Fire Cloud...
An irregular marking on the exterior of Native American pottery: usually resulting from burning fuel coming in direct contact with the vessel during firing

Wednesday, 9 February 2005

H.M.S. Diamond Rock






H.M.S. Diamond Rock is 600 feet high. It looks like a the top half of a large green granite cabbage off the Martinique coast. The rock was once occupied by the British who hauled cannons to the top. Admiral Hood commisioned it as a sloop in an impressive display of non-linear thinking. Strangely, the small island is still registered by the Admiralty as a British warship. The French defeated the British forces by floating a wreck with a number of barrels of rum up to the rock. They then proceeded to liberate the island fortress in a bloodless victory 12 hours later.

My wife and son went there with me for the diving. They both passed on the big trip to the rock. Our modern American gear didn't mate up with the French air tanks so I had to use their primitive equipment with no depth gauges, compasses or spare regulators.

In spite of my American Divemaster certification, I had to learn and demonstrate French diving hand signals to be permitted to sign up for the dive. They told us that we would be going into a beautiful cavern. One rule they had that was "special" was that were were not permitted to surface if we ran out of air. Instead, we were required to swim to the group leader who had extra regulators and two tanks and ask him for permission to breath his spare air.



We departed to dive the H.M.S. Diamond Rock on an old Chris Craft. A young Frenchman was the Captain. He lived on the boat with his wife and his baby.

The Diamond Rock cavern is shaped like an acute triangle with the apex only about 15 degrees, the floor is about ten feet across and the walls generally are about 30-40 feet high. Prolific sea fans and corals make the cavern itself beautiful and interesting.

A cavern is generally defined in the diving world as an enclosed space where you can always see at least a little daylight no matter how far in you go. A cave, by contrast, allows a diver to go deep enough to encounter complete darkness on sunny days with good water visibility conditions. There is a cavern in Florida, spring-fed, where you can go in 300 feet, turn off your flashlight and still see the entrance glow. I don't do caves and have no interest in becoming cave-qualified.

Cave divers are a strange bunch. They lay down line to find their way out, carry three lights and are trained to begin their exits after using 1/3 of their air. In spite of that a number of divers drown in Florida caves every year...one young man took his last minutes to scratch "love you mom and dad" on his tanks...what a waste.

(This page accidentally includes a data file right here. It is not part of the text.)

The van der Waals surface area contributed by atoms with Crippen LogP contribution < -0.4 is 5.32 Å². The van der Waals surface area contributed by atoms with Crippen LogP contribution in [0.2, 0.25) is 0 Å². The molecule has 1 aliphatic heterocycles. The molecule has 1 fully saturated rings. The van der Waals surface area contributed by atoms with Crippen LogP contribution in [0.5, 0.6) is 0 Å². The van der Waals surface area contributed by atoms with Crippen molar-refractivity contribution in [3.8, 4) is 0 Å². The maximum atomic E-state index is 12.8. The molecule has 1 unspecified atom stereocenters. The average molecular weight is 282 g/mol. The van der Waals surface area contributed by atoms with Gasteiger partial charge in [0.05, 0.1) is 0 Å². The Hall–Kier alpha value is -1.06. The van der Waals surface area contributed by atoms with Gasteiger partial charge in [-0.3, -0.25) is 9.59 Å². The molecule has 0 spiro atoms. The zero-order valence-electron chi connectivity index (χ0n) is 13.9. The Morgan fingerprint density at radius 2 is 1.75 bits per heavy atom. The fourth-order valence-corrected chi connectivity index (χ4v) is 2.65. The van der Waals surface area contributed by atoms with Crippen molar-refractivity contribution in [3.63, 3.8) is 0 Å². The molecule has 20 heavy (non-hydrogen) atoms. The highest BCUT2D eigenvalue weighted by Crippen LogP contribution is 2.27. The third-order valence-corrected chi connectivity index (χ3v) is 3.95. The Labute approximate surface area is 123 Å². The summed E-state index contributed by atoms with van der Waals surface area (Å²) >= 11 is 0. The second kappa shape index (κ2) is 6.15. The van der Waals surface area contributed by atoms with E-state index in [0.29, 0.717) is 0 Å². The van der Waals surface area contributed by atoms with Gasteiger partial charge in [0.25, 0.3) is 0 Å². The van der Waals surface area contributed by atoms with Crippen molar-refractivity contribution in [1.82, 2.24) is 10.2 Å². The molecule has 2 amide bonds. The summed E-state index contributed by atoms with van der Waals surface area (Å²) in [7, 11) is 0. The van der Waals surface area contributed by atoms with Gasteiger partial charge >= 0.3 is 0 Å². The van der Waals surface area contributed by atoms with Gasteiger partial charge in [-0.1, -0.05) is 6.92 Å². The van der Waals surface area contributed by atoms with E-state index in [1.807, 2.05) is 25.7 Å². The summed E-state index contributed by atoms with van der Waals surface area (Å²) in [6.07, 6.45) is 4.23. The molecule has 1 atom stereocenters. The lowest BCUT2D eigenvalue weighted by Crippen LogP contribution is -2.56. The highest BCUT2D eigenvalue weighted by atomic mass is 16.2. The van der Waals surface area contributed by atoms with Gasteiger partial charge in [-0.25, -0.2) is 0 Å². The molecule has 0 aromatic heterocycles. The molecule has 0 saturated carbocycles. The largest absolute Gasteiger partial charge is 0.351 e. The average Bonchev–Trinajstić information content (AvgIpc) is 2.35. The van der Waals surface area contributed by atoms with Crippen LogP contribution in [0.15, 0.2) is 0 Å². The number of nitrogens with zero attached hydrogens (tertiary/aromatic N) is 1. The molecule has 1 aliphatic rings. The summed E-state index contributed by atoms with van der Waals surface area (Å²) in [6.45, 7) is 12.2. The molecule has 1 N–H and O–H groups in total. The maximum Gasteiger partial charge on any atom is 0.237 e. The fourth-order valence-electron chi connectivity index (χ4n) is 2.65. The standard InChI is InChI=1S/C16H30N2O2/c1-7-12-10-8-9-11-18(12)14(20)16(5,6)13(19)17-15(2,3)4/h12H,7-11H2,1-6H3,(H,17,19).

I get a little antsy even in caverns because you can't just go straight up in an emergency swimming ascent when things go wrong.

The cavern was very spectacular. It was formed when a huge slab of granite rock fell down millions of years ago (or at least a while back). The cavern walls were covered with beautiful corals and sea fans. The current blew us in quite smartly for about 75 yards. Then we turned around. Progress back was very difficult and slow because of the apparently unanticipated strong current blowing into the cavern. I pulled myself hand-by-hand along the floor of the cavern because it was impossible to make progress swimming. This hard work and the strong current caused me to nearly deplete my air supply before emerging....my entire dive party left me behind in a frenzy of panicky swimming activity and they all ran out of air in the cavern and then attached themselves to the "dive leader" who had two tanks. Because I pulled myself along the floor in addition to gently kicking, I emerged later with precious little air to spare and nowhere to go but up. It was my favorite dive out of the maybe 1500 I've done.

When I came out of the cavern and could again see the blue sky overhead, the two other divers with me had both run out of air in the cavern and were breathing off the group leader's two regulators. The group leader was actually breathing from his bouyancy control exhaust hose (a trick I never learned in my advanced courses). I swam over and showed him that I only had 200 pounds of air left and made the proper American signal (the bye-bye fluttery wave) for "I'm getting the hell out of here, you idiot!". I swam slowly to the surface to avoid embolisms without asking for any further permission, in complete violation of the dive rules.

On the way back, the young French Captain blew what appeared to be about two bottles of fine red French wine in the most perfect display of projectile vomiting I have ever seen. A colorful end to a perfect dive.